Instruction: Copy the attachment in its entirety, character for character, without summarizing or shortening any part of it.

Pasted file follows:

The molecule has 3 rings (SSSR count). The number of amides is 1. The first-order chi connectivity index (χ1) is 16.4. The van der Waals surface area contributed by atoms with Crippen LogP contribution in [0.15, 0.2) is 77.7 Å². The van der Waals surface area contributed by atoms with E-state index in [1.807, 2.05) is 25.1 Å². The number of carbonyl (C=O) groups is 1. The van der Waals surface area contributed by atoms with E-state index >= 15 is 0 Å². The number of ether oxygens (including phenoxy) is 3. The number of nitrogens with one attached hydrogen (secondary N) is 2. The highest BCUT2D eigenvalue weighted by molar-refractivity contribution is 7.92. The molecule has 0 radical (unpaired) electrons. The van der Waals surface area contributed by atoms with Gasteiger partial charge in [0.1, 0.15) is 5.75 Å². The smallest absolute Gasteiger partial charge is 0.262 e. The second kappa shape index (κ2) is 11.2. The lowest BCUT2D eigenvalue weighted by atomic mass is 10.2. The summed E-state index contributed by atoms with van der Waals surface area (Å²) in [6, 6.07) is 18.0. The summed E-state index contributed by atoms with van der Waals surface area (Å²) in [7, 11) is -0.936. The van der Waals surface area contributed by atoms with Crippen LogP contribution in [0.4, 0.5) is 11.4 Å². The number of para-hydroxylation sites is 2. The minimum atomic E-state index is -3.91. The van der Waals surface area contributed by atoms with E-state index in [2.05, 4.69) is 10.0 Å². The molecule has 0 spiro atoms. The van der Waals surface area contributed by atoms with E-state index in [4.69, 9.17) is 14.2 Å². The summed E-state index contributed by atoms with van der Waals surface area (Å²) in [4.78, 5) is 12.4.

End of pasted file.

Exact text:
The molecule has 3 rings (SSSR count). The number of amides is 1. The first-order chi connectivity index (χ1) is 16.4. The van der Waals surface area contributed by atoms with Crippen LogP contribution in [0.15, 0.2) is 77.7 Å². The van der Waals surface area contributed by atoms with E-state index in [1.807, 2.05) is 25.1 Å². The number of carbonyl (C=O) groups is 1. The van der Waals surface area contributed by atoms with E-state index >= 15 is 0 Å². The number of ether oxygens (including phenoxy) is 3. The number of nitrogens with one attached hydrogen (secondary N) is 2. The highest BCUT2D eigenvalue weighted by molar-refractivity contribution is 7.92. The molecule has 0 radical (unpaired) electrons. The van der Waals surface area contributed by atoms with Gasteiger partial charge in [0.1, 0.15) is 5.75 Å². The smallest absolute Gasteiger partial charge is 0.262 e. The second kappa shape index (κ2) is 11.2. The lowest BCUT2D eigenvalue weighted by atomic mass is 10.2. The summed E-state index contributed by atoms with van der Waals surface area (Å²) in [6, 6.07) is 18.0. The summed E-state index contributed by atoms with van der Waals surface area (Å²) in [7, 11) is -0.936. The van der Waals surface area contributed by atoms with Crippen LogP contribution in [0.4, 0.5) is 11.4 Å². The number of para-hydroxylation sites is 2. The minimum atomic E-state index is -3.91. The van der Waals surface area contributed by atoms with E-state index in [2.05, 4.69) is 10.0 Å². The molecule has 0 spiro atoms. The van der Waals surface area contributed by atoms with E-state index in [4.69, 9.17) is 14.2 Å². The summed E-state index contributed by atoms with van der Waals surface area (Å²) in [4.78, 5) is 12.4.